A business to be spun off by General Electric will build hundreds of turbines for what will be the largest wind project in the Western Hemisphere, part of a massive equipment order and long-term service agreement with the global renewable-energy giant Pattern Energy.
GE Vernova officials announced the agreement saying it is the largest onshore wind turbine order received by the company, both in quantity and in the amount of electricity that the 674 turbines will eventually generate when the SunZia Wind Project comes online in 2026.
Construction already is under way on the SunZia wind farm and an associated multibillion-dollar transmission line that will funnel power to populated markets in the western United States. Pattern Energy just weeks ago announced that it had closed on US$11 billion in financing for the projects.
Backers see SunZia – described as an energy infrastructure undertaking larger than that of the Hoover Dam – as a pivotal project. The venture has attracted significant financial capital and stands to boost the percentage of the nation’s electricity that comes from renewable sources amid escalating state and federal energy mandates.
Still, some Native American tribes and environmentalists worry about the location of a 50-mile (80-kilometre) segment of the transmission line where it will pass through Arizona’s San Pedro Valley. The federal government already had approved the siting, but tribal leaders said there should have been more consultation.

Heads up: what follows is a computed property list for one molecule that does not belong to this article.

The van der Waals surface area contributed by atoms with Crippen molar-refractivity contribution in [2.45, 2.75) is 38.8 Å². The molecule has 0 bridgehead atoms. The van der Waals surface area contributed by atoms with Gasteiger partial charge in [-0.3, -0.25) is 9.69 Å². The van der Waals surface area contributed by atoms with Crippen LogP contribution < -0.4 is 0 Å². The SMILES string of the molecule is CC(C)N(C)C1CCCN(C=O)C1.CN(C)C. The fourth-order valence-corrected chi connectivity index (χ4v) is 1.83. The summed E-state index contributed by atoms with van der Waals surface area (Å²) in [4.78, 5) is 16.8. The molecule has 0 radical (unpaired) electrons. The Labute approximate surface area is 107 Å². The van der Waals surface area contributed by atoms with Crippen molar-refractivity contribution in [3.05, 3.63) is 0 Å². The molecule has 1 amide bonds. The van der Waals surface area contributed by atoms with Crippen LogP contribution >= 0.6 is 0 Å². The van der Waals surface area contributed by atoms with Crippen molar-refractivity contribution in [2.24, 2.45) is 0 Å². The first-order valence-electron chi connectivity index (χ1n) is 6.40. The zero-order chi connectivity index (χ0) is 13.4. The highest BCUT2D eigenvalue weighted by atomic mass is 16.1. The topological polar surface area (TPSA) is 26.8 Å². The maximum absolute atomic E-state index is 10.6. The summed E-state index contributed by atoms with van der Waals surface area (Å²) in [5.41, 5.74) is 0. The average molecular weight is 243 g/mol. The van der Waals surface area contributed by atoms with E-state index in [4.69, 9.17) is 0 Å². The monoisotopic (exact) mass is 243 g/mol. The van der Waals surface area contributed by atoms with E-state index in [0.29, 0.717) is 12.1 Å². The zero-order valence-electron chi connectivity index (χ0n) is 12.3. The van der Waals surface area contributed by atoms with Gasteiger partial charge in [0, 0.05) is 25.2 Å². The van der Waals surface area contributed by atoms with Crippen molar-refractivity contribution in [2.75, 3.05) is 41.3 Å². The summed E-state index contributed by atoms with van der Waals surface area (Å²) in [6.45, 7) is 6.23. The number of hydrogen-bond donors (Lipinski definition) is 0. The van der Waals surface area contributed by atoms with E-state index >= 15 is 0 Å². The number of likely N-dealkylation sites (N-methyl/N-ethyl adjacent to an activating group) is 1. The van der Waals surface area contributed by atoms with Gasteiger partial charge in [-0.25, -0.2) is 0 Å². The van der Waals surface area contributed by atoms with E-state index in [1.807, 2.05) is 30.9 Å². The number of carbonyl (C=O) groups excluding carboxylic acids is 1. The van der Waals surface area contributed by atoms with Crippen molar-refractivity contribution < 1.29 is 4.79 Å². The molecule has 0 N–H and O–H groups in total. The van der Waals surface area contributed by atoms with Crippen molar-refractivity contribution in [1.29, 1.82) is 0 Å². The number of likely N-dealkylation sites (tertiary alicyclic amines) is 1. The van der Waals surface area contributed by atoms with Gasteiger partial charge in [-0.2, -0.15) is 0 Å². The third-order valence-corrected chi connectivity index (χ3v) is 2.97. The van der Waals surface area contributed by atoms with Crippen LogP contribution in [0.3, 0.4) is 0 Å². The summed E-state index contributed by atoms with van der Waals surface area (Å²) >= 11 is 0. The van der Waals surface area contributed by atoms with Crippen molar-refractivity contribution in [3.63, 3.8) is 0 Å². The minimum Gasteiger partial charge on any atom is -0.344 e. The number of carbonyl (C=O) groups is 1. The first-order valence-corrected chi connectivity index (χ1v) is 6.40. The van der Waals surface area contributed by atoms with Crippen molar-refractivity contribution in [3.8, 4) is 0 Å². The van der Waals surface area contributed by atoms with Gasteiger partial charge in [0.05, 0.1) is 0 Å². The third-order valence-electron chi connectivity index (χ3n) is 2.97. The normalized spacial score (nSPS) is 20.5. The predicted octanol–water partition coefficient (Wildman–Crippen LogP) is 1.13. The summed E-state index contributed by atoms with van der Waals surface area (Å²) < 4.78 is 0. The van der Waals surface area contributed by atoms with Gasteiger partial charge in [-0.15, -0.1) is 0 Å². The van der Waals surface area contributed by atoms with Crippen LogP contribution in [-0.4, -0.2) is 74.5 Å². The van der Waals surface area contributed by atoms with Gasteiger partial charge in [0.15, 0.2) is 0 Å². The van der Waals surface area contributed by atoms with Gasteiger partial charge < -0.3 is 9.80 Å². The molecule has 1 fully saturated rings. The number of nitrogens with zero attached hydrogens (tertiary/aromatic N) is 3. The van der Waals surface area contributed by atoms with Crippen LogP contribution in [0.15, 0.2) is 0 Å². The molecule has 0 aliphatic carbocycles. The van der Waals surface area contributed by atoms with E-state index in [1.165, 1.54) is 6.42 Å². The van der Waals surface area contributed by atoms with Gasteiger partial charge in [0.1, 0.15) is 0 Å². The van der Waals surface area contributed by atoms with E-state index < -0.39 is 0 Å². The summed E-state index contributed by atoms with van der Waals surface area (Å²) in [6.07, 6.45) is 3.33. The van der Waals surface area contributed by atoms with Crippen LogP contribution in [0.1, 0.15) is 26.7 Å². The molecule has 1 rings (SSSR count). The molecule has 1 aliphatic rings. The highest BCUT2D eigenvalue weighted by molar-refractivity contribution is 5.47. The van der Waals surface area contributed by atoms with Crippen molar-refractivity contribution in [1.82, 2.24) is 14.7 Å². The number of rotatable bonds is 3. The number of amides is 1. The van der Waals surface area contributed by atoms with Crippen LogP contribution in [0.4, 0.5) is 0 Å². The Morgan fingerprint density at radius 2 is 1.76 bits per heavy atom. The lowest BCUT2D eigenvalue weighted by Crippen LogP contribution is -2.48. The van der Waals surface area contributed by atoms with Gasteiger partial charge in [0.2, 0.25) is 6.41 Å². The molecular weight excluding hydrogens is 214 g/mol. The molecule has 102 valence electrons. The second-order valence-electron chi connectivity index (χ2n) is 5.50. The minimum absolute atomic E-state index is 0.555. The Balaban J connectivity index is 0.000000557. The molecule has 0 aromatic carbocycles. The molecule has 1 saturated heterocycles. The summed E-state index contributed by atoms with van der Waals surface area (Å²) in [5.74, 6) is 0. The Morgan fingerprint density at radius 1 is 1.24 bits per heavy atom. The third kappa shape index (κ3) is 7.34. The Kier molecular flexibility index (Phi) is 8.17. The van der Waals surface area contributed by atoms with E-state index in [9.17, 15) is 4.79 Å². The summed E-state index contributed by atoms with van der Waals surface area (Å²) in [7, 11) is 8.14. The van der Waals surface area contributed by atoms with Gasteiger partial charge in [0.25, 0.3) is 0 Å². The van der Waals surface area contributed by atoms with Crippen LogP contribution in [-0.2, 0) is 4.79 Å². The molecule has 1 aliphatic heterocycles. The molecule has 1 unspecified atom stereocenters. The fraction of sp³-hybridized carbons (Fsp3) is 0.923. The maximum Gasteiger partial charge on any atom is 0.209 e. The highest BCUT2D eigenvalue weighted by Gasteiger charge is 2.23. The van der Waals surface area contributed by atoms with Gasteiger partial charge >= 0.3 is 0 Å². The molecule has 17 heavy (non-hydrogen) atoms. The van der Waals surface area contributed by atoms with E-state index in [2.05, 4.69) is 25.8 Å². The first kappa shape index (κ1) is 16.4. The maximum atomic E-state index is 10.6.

In December, the United States Energy Department reported that the private sector over the past three years has announced investments of more than US$180 billion in new or expanded clean energy manufacturing projects across the nation, including spending on development of larger, higher capacity wind turbines. GE has been among the companies to take advantage of tax credits included in the federal Inflation Reduction Act.
However, after years of record growth, the industry group American Clean Power expects less land-based wind to be added in the US by year’s end – about enough to power 2.7 million to three million homes.
While companies are taking advantage of government incentives now, it can take years to bring projects online, the industry group said.
The SunZia Wind Project will span three counties in rural New Mexico. Crews already are constructing the concrete platforms that will support the turbines, and developers expect the first turbines to rise this autumn.
Pattern Energy CEO Hunter Armistead said the project will serve as a backbone for a cleaner, more reliable grid for customers across the western United States. The company already has signed long-term power purchase agreements with Shell Energy North America and the University of California for a portion of the electricity that will be generated.
“Construction is in full swing on SunZia, using American-made turbine components and creating thousands of good-paying new jobs – a big win for the growing clean energy economy,” Armistead said in a statement.
GE Vernova will tap its factory in Pensacola, Florida, for the large order, as well as tower manufacturing operations in New Mexico, Colorado and Texas. Overall, 15 suppliers are on board for providing the necessary parts to make each turbine.
Vic Abate, president and CEO of the company’s wind business, called the venture historic.
“This project demonstrates GE Vernova’s ability to deliver on our workhorse strategy in onshore wind – producing fewer variants in large quantities at scale to drive quality and reliability across the fleet for our customers,” he said in a statement.
In all, the company has more than 55,000 turbines installed worldwide.
The company has been working with Pattern Energy for the past 18 months on site layouts that are designed to maximize the performance of the turbines in central New Mexico and to ensure the supply chain can keep up with manufacturing demands.
GE Vernova consultants also have been working on interconnection with the transmission line, and the company’s financial arm provided a tax equity loan commitment that helped to solidify financing for the project.